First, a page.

On-site toolbox talks discussing topics such as Occupational Safety and Health Administration safety standards, urban environment safety requirements, back-injury prevention and protective wear helped create an accident-free environment. In addition, a third-party job-safety expert was hired to provide an additional job-specific safety plan that was implemented without fail—no accidents or injuries were reported during the project.
Because of the amount of active scientific testing inside the building, wind diverters are installed in the facility to carry fumes upwards and away from the building to assist with fumes dispersion. To perform the tear-off and reroofing processes, Castro Roofing needed to reposition the wind diverters and perform special testing to ensure the chemical fumes levels were not harmful to workers and occupants during the project.
In addition, Castro Roofing had to raise 14,400 linear feet of electrical conduit 1 inch before removing the old roof system. The new roof system then was carefully installed underneath the conduit. Following installation, the conduit then was repositioned with new conduit supports and protection pads—all tasks were performed without power disconnection.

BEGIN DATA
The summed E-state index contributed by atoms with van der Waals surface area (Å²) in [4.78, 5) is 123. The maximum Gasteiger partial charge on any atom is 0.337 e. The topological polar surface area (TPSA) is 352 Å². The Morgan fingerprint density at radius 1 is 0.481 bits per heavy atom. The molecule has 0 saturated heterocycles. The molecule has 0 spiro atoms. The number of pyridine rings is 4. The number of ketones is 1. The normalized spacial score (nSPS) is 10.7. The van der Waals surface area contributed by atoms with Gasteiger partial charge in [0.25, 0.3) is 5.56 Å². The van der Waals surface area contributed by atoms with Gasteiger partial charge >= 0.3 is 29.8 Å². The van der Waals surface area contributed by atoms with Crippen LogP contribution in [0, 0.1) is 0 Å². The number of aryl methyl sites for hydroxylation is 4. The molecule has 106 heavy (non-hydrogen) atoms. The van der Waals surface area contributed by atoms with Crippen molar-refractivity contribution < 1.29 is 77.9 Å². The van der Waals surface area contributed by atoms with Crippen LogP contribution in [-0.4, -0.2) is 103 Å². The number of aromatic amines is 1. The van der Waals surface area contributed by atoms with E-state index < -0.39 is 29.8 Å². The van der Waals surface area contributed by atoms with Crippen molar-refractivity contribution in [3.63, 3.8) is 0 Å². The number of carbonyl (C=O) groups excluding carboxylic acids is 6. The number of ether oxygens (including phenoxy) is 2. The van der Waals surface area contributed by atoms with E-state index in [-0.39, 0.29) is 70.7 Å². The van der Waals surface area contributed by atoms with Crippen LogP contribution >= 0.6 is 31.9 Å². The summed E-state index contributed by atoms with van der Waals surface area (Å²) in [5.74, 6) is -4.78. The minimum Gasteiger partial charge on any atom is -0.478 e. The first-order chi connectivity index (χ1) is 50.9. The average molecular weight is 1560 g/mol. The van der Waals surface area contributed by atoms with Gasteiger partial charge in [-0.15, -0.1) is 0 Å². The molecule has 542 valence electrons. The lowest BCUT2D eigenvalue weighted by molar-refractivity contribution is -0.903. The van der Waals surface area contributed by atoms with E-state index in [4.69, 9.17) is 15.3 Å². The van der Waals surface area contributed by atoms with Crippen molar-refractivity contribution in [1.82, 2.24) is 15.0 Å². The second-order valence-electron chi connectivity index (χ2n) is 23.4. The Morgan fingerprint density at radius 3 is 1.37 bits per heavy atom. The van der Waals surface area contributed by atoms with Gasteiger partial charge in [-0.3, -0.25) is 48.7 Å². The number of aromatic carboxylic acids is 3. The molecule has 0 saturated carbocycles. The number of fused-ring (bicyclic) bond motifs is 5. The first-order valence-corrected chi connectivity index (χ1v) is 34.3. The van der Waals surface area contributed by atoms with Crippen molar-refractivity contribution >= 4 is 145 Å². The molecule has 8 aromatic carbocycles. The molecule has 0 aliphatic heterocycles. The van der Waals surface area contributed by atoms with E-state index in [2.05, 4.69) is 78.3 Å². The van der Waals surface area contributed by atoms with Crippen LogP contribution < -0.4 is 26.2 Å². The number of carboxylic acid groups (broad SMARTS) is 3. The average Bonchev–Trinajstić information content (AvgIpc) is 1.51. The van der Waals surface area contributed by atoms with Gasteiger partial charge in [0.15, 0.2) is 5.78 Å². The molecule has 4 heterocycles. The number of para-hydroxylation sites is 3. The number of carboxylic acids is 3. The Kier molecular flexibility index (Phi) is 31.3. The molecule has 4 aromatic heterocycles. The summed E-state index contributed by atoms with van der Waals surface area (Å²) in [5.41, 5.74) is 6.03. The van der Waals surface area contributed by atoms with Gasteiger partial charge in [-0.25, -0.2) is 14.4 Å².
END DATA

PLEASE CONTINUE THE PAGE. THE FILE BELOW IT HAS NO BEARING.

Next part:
Castro Roofing completed the project in March 2010, two weeks ahead of schedule, and received praise for its work.
"We have been in the roofing industry as consultants since 1983 and find many contractors do not pay attention to a project the way Castro Roofing did," says Mike Perry, building envelope consultant for Armko Industries. "Castro Roofing's level of expertise and qualifications were outstanding, and I thank them for a job well-done."
For its efforts on the University of Houston Science Center, Castro Roofing was recognized as a finalist in the Outstanding Workmanship: Low-slope category during NRCA's 2013 Gold Circle Awards program.
"The most rewarding parts of the project were our client was happy and we were recognized nationally for our craftsmanship," says AJ Rodriguez, project consultant for Castro Roofing. "That and no reported accidents."
Chrystine Elle Hanus is Professional Roofing's associate editor and NRCA's director of communications.
Project name: University of Houston Science Center
Project location: Houston
Project duration: January 2010-March 2010
Roof system type: TPO
Roofing contractor: Castro Roofing of Texas LP, Dallas
Product manufacturers: GAF, Wayne, N.J.; USG Corp., Chicago